Today, I came across this article that one year ago was posted on FDA’s webpage: FDA investigates two serious adverse events associated with ImprimisRx’s compounded curcumin emulsion product for injection
Essentially, with this FDA reports on an investigation related to serious adverse events following the treatment with intravenous Curcumin. Specifically, a 30-year-old female patient who experienced cardiac arrest after IV administration of a Curcumin emulsion product. The patient reportedly had a history of allergies and was being treated for eczema by a naturopathic doctor. While the adverse effects were also experienced by other patients, in this case the adverse effects unfortunately lead to the loss of the patient. The FDA investigation concluded that the adverse events were a result to the use of PEG 40 castor oil as a component in the Curcumin intravenous solution, compounded by the ImprimisRx in USA. Here is a document containing the accusations brought by FDA against the compounding pharmacy: http://www.pharmacy.ca.gov/enforcement/accusations/ac176271.pdf
As you know, based on scientific evidence & personal experience with intravenous Curcumin & direct contact with patients and doctors using intravenous Curcumin, I have a positive view on the potential of Curcumin in cancer treatment. My view has been discussed in more details in the following post https://www.cancertreatmentsresearch.com/curcumin-an-universal-cancer-treatment/ In the same post, I also shortly addressed the fact that Curcumin intravenous solutions can be found in various formulations. The challenge with turning Curcumin into intravenous solution is related to the fact that Curcumin is not water soluble, so it doesn’t mix with water. There are several ways to make Curcumin water soluble, and the easiest way to do that is by mixing Curcumin with Castor Oil. Some compounding pharmacies are taking that route.
Castor Oil is a substance that is currently used in many of the FDA approved drugs, including chemotherapies such as Paclitaxel. As also explained by FDA in their article (Ref.) it is well known that many patients (~20% in the study cited by FDA) experienced severe hypersensitivity reactions to Castor Oil used in the chemotherapy formulation. Since Curcumin formulations based on Castor Oil require a lot of this substance (similar to chemotherapy), when using such type of Curcumin we need to be careful.
Unfortunately, as in the case cited by FDA above, the reality in “the field” is that enough medical practitioners are not aware about the drug formulations and their implications. That will be more the case for private clinics focusing on alternative treatments, as for many treatments the administration protocols are not well defined (which in the conventional space is done by the drug companies). Fortunately, such events can be avoided when we are well informed and when we keep our eyes open. Regarding the use of Castor Oil-based drugs, there are two major mistakes that can be done by the medical practitioners:
- Using Castor Oil with no precautions, in patients that are hypersensitive to this substance and trigger anaphylactic shock
- Using too much Castor Oil-based drugs during one day, in a specific patient, e.g. when administering Paclitaxel and Curcumin during the same day
Both issues could be easily avoided:
- First can be avoided by using one or a combination of the following:
- anti allergic medication prior to giving the intravenous drug based on Castor Oil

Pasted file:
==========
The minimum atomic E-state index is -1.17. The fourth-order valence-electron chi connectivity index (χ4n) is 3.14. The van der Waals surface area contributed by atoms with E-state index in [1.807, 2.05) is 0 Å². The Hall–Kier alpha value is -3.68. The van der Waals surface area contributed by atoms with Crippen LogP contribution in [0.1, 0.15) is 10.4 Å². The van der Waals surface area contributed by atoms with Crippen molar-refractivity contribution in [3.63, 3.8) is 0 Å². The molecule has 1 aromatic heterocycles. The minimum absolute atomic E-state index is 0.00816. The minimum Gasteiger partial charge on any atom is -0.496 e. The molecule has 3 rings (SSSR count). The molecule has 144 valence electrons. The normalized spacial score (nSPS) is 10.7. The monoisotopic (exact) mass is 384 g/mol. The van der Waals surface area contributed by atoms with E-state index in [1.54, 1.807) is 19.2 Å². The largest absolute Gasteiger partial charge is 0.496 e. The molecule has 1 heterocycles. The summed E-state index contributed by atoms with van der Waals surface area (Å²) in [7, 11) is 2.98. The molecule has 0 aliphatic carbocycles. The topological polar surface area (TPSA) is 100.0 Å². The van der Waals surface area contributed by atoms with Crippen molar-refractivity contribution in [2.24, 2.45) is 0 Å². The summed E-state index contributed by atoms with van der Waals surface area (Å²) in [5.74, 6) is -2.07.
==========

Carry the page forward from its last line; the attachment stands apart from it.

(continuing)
- use PVC-free intravenous kit
- use an intravenous kit that includes a 0.2um filter on the giving line
- The second can be addressed by simply not combining Paclitaxel and Curcumin during the same day
The reality is that as in every field of life, the medical space is populated by both professional and unprofessional people. So it is our job to be informed and keep our eyes open, regardless on if we go to a hospital or a private clinic. When we deal with cancer, we may tend to accept more risks and question less as we need to make steps forward. But we should always balance our steps forward with the risks we are taking. We should always ask the doctor “Why”, in a kind manner, so that we have a feeling on whether he/she has an idea about what he/she is doing.
Beyond the above, I also find extremely relevant the following statement from the FDA report:
“FDA collected and analyzed samples from the IV bag administered to the female patient and the ImprimisRx curcumin emulsion vial used to prepare the IV bag. The label of ImprimisRx’s curcumin emulsion product represented that the vial contained 10 mg/mL of curcumin. FDA found that the solution in the IV bag contained about 0.00234 mg/mL of curcuminoids, which is approximately 1% of the curcumin concentration intended to be administered, and that the curcumin emulsion in the vial contained about 0.205 mg/mL of curcuminoids, which is less than 2% of the curcumin concentration represented on the label. Curcumin is unstable in aqueous solution and undergoes rapid degradation at physiological pH1, which may be the reason that ImprimisRx’s curcumin emulsion product was subpotent.” (Ref.)
The last statement above, shows that the source of drugs is extremely important as it makes the difference between effectiveness and non-effectiveness.
That being said, I would like to conclude this post by expressing my opinion in that when treatments are done incorrectly we can end-up with cases such as highlighted above or such as experienced in Germany during 2016 when 3BP has been used incorrectly. In contrast to that, when used correctly, such treatments can lead to great results. I did saw good results after using Curcumin intravenous, and I also personally know a lady treated at a major US cancer center with intensive Curcumin intravenous doses, and who experienced a brain tumor regression following that.